Magazine article Health Facilities Management

Mind and Body: Design Elements to Address Cancer Patient Needs

Magazine article Health Facilities Management

Mind and Body: Design Elements to Address Cancer Patient Needs

Article excerpt

Health care design requires special expertise from all project professionals. Architects, interior designers and engineers must consider many issues when patient care is involved, but designing facilities specifically for cancer patients elevates that level of expertise due to the many complex issues facing cancer patients and their families.

Cancer patients are a diverse population with one common thread: receiving the care that will cause the cancer to be cured or go into remission.

To accommodate this vast patient population, design professionals must create an environment that supports patients' physical and psychological needs. They need to have their fears curbed, their anxieties subdued and their confidence built.

Thoughtful design

Comprehending a diagnosis of cancer is life-changing. Being able to digest it and make sense out of the myriad of treatment options, possible complications, financial obligations and future outlook can be daunting. Design professionals who help create cancer centers must never lose sight of this. A cancer facility needs to provide exceptional care as well as support the special physical and psychological needs of patients and their loved ones.

For example, spaces that feature soothing reminders of nature seem to resonate with most patient populations. Ways to accomplish this can involve incorporating natural light; wood or wood-like products; lighting features that mimic the sky; products that use natural elements that could be indigenous to the local area, such as embedded sea grass in a facility near the ocean; and artwork that is neither confusing nor could be misunderstood and, therefore, create a sense of anxiety or frustration.

During the early diagnosis stage, patients often are in an exam room for hours at a time while physicians from different modalities meet with them. Success ful designs of these multidisciplinary exam rooms often incorporate elements that will help to eliminate anxiety and boredom.

Providing on-site amenities for cancer patients can be very helpful. Many cancer centers offer spaces that incorporate alternative medicine such as massage and acupuncture; and aesthetic boutiques, which specialize in prostheses and other wellness-related items such as wig-fitting and styling rooms and private dressing rooms. Conference centers that can be subdivided into smaller rooms also should be part of the facility. The conference center should have the flexibility to accommodate large lectures or small support groups and educational functions. The rooms should be located near the entrance to the facility so events held in the evening hours are easy to find.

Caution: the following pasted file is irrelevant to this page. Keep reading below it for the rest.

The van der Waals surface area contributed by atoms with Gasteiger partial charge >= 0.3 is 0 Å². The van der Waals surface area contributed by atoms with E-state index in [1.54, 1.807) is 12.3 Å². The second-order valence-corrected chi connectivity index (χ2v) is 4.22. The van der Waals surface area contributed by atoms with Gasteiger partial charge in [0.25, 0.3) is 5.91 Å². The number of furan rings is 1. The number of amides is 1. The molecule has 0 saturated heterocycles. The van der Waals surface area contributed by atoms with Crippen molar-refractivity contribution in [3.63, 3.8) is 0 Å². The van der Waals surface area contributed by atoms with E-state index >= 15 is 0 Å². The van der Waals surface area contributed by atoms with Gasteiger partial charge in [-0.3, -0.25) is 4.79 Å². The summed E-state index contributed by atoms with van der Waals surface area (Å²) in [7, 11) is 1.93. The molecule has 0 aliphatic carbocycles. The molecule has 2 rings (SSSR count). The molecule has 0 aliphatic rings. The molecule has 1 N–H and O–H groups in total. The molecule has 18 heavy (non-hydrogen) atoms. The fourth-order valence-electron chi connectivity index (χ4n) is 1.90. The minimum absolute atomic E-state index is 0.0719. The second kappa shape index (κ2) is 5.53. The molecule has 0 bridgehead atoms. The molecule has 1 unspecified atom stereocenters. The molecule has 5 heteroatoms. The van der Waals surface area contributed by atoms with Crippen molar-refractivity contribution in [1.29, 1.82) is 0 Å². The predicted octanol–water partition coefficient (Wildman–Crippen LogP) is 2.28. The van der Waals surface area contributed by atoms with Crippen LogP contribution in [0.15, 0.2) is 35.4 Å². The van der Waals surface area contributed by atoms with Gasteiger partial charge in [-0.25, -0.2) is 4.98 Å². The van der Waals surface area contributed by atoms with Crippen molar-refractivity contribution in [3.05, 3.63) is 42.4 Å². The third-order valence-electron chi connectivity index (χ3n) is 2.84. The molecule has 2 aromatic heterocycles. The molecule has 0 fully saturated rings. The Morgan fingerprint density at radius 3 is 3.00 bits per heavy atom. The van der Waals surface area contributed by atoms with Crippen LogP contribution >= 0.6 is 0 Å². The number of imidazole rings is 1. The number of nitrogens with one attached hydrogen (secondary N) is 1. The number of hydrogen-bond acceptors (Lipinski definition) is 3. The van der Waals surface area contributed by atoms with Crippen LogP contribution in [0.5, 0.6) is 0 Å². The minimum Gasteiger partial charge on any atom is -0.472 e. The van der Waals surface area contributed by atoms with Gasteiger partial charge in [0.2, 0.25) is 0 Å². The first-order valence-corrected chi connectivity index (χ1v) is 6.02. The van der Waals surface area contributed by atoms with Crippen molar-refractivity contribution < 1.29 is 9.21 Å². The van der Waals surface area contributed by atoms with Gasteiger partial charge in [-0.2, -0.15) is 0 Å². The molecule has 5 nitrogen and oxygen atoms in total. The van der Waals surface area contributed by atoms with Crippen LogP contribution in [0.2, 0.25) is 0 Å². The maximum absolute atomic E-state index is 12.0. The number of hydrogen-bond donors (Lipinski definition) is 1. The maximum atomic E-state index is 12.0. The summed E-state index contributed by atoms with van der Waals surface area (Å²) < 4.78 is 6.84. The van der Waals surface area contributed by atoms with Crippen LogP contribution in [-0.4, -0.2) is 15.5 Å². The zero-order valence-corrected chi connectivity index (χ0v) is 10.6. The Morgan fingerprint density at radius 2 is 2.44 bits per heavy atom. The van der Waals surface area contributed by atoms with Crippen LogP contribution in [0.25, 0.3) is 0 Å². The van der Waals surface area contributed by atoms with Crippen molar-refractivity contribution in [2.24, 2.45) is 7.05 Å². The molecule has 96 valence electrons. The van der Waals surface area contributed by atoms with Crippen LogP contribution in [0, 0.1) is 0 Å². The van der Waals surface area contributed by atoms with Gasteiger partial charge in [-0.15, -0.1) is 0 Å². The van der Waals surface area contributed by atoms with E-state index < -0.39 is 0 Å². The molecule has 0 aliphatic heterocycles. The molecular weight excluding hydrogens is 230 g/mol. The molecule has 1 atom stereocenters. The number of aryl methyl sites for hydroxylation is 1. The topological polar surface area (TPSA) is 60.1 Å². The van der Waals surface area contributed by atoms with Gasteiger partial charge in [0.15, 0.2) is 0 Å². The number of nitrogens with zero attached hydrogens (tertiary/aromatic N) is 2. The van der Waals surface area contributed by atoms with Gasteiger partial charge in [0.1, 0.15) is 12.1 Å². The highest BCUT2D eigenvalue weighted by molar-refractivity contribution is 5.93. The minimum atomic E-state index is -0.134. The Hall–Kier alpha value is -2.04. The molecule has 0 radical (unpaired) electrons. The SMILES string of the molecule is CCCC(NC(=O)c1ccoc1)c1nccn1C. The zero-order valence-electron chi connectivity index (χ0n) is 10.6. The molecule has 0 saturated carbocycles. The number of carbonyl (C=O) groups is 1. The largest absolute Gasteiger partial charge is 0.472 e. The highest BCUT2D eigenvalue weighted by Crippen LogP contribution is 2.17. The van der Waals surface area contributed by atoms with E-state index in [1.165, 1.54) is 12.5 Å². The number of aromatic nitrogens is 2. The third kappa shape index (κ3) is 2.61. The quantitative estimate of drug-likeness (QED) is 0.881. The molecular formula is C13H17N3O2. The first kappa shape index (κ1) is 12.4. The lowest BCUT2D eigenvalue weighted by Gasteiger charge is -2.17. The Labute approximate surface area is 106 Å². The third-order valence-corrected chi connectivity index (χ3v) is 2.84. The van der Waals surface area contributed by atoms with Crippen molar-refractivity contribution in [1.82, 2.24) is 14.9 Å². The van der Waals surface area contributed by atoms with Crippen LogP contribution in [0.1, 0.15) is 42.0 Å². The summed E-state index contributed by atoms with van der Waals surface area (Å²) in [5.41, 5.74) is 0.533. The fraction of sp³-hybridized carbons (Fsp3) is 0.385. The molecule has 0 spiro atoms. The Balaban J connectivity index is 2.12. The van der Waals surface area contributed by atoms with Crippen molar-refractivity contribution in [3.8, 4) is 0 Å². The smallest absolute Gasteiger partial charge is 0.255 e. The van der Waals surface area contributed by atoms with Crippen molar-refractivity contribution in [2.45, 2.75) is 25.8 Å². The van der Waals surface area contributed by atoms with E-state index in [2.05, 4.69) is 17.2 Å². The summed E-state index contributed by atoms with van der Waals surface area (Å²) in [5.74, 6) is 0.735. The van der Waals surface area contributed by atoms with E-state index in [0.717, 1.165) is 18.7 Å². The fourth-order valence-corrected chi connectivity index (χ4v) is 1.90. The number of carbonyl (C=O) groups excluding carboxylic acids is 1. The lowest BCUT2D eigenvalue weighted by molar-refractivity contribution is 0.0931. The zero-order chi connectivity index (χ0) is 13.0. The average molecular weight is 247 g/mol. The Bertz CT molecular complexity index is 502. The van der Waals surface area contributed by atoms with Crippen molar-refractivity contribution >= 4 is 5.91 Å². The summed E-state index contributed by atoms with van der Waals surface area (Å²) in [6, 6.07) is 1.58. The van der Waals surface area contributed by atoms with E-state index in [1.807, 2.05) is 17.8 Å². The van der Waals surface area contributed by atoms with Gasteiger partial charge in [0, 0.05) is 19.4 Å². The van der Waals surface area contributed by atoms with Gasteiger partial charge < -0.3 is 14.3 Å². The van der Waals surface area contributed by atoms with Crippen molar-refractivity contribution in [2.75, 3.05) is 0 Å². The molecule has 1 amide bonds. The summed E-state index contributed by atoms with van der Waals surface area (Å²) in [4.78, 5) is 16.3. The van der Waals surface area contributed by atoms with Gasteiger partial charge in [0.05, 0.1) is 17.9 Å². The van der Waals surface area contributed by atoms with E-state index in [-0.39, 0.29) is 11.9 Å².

During a potentially exhausting day, patients and their families will appreciate the convenience of having food and beverages on-site. A small cafe located within the lobby that can support gourmet coffee, juices, yogurt and sandwiches can save families valuable time from having to retrieve nourishment in the main hospital cafeteria or braving the elements going to an off-campus facility. If the cafe is incorporated into the initial design, this will prevent unsightly coffee carts from appearing haphazardly in the future.

Access to outdoor spaces can be invaluable --often, having a breath of fresh air and seeing a blue sky can refresh the mind and spirit. If space and budget allow, cancer centers should incorporate outdoor gardens and patios.

Particularly important is access to outdoor space off the infusion suite. Especially in warm weather, giving patients who spend the better part of the day confined to one area access to a garden setting will break up the monotony. When selecting plantings, design professionals should keep in mind that during winter months the garden still needs to have visual interest, color and texture. If not carefully selected for its interesting texture or bark, the use of all deciduous trees and bushes may make for a dull garden in many U. …

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